The Big Four have maintained their stranglehold on the FTSE 100 in the latest
reshuffle of the index.
Mid-tier firm Grant
Thornton had threatened to break into the audit market for the top 100
companies after a surge in the market capitalisation of investment trust
Templeton Emerging Markets.
But GT’s client missed the cut, meaning the FTSE 100 remains the exclusive
preserve of the Big Four.
When the FTSE 100 reserve list was announced after the last review in
December, business giants including Burberry, EasyJet and Drax were all vying
with Templeton for a FTSE 100 berth, but the shortlist had been turned on its
head by the time the changes were to be made.
Eurasian Natural Resources Corporation, Tate & Lyle, and Cobham were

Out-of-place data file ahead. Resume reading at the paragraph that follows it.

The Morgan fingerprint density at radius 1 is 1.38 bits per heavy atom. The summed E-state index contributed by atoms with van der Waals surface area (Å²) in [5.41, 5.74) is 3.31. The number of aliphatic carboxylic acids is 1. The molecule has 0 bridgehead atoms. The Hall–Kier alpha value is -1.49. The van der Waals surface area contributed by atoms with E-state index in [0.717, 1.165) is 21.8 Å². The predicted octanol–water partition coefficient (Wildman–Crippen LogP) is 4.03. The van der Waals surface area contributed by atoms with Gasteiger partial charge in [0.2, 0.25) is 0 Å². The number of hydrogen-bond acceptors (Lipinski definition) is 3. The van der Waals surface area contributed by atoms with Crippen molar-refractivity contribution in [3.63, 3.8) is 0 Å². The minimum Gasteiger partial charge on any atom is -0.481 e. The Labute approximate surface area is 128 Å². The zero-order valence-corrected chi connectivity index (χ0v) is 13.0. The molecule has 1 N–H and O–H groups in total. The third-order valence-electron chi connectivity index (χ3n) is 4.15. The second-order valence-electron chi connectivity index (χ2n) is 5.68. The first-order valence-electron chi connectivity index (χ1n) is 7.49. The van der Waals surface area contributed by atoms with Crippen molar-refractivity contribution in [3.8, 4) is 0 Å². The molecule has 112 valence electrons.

promoted to the top flight, as Taylor Wimpey, Yell Group, and Rentokil Initial
The reshuffle took place last week and five of the six companies that swapped
places were clients of PricewaterhouseCoopers. PwC has almost twice as many FTSE
100 audits as closest challenger KPMG.
The FTSE 100 has been without mid-tier auditor representation since
PartyGaming crashed out of the index in 2006.
Does Darwin's theory apply to taxation? Colin ponders...
The EC has been instructed to draft a European Union (EU) directive authorising an EU financial transaction tax, which would apply to ten of the EU’s 28 member states
Accountancy watchdog the FRC has dropped its investigation into the former chief financial officer of Tesco, nearly two years after the supermarket was engulfed in an accounting scandal
Colin imagines how Apple's logo might change in the wake of the EC's ruling over its Irish tax arrangements